franchir le seuil, or “Fours Songs to cross the
One of the things I love about the Philharmonie in Berlin, is the normalcy
of musical excellence week after week. Very few venues can pull off with such
illuminating star wattage. Michael Schade, Anne Schwanewilms, and Barbara
Hannigan performed in two concerts with two larger-than-life conductors
Thielemann and Rattle. We were taken on three thrilling adventures.
Lyric Opera of Chicago’s original and superbly cast production of Hector Berlioz’s Les Troyens has provided the musical public with a treasured opportunity to appreciate one of the great operatic achievements of the nineteenth century.
The Little Opera Company opened its 21st season by championing its own, as it presented the world premiere of Winnipeg composer Neil Weisensel’s Merry Christmas, Stephen Leacock.
In 2015, Bampton Classical Opera’s production of Salieri’s La grotta di Trofonio - a UK premiere - received well-deserved accolades: ‘a revelation ... the music is magnificent’ (Seen and Heard International), ‘giddily exciting, propelled by wit, charm and bags of joy’ (The Spectator), ‘lively, inventive ... a joy from start to finish’ (The Oxford Times), ‘They have done Salieri proud’ (The Arts Desk) and ‘an enthusiastic performance of riotously spirited music’ (Opera Britannia) were just some of the superlative compliments festooned by the critical press.
How many singers does it take to make an opera? There are single-role operas - Schönberg’s Erwartung (1924) and Eight Songs for a Mad King by Peter Maxwell Davies (1969) spring immediately to mind - and there are operas that just require a pair of performers, such as Rimsky-Korsakov’s Mozart i Salieri (1897) or The Telephone by Menotti (1947).
Now in its 31st year, the 2016 Christmas Festival at St John’s Smith Square has offered sixteen concerts performed by diverse ensembles, among them: the choirs of King’s College, London and Merton College, Oxford; Christchurch Cathedral Choir, Oxford; The Gesualdo Six; The Cardinall’s Musick; The Tallis Scholars; the choirs of Trinity College and Clare College, Cambridge; Tenebrae; Polyphony and the Orchestra of the Age of the Enlightment.
As 2016 draws to a close, we stand on the cusp of a post-Europe, pre-Trump world. Perhaps we will look back on current times with the nostalgic romanticism of Richard Strauss’s 1911 paean to past glories, comforts and certainties: Der Rosenkavalier.
Ah, Loft Opera. It’s part of the experience to wander down many dark
streets, confused and lost, in a part of Brooklyn you’ve never been. It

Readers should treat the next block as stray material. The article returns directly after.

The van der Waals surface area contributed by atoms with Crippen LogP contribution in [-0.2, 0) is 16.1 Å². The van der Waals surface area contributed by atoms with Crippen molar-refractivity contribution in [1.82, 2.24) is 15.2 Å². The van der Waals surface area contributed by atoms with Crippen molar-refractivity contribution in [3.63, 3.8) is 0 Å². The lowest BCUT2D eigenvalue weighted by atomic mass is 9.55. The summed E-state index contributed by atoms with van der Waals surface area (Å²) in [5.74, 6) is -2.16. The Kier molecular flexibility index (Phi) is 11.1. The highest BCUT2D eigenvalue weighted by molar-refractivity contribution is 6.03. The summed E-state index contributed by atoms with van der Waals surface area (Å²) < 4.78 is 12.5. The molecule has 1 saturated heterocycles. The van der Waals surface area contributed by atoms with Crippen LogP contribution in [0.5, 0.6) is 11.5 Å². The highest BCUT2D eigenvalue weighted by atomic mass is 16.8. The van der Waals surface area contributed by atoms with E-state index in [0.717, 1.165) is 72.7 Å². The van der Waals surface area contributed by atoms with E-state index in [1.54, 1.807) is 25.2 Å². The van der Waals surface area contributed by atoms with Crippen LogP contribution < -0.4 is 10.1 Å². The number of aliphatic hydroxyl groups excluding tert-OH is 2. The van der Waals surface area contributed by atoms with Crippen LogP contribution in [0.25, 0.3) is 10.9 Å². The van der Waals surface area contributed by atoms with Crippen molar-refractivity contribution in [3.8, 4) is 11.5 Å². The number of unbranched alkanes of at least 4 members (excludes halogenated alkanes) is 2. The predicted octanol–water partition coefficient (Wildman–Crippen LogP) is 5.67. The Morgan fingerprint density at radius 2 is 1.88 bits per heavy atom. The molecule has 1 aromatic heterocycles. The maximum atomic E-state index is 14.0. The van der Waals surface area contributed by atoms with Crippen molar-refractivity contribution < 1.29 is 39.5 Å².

is that exclusive—you can’t even find the
Let’s start by getting a couple of gripes out of the way. First, the
final act of Die Walküre does not constitute a full-length
concert, even with a distinguished cast and orchestra, and with animated
drawings fluttering on a giant screen.
When you combine two charismatic New York stage divas with the artistry of Los Angeles Opera, you have a mix that explodes into singing, dancing and an evening of superb entertainment.
19 Jun 2009
No Redemption for Munich’s Dutchman
Although there was considerable theatrical imagination on display, redemption was in critically short supply in Peter Konwitschny's production of The Flying Dutchman at Munich’s estimable Bavarian State Opera.
It all began very promisingly indeed with a realistic period setting,
gorgeously painted, and with luxurious Old Dutch Masters costumes, both designs
courtesy of Johannes Leiacker. I was not completely taken with the invention of
the mute character “An Angel” (Christina Polzin) who somewhat tailed the
leading man as a premonition of Senta, I guess, but never mind. Because, in a
stunning directorial stroke, Konwitschny set the second act ladies in a
gleaming white contemporary fitness center spinning class! No fooling, this
really worked. Mary was the attendant who circulated and dispensed water
bottles and towels.
Erik entered in a white bathrobe and slippers (apparently having taken a
sauna) and it is hard to explain the rather carnal element that that visual
introduced into a scene that we usually simply suffer through. And when the
Dutchman arrived, completely anachronistic in his period Flemish drag, wow! Did
it ever hammer home the time warp he was trapped in, and the irrational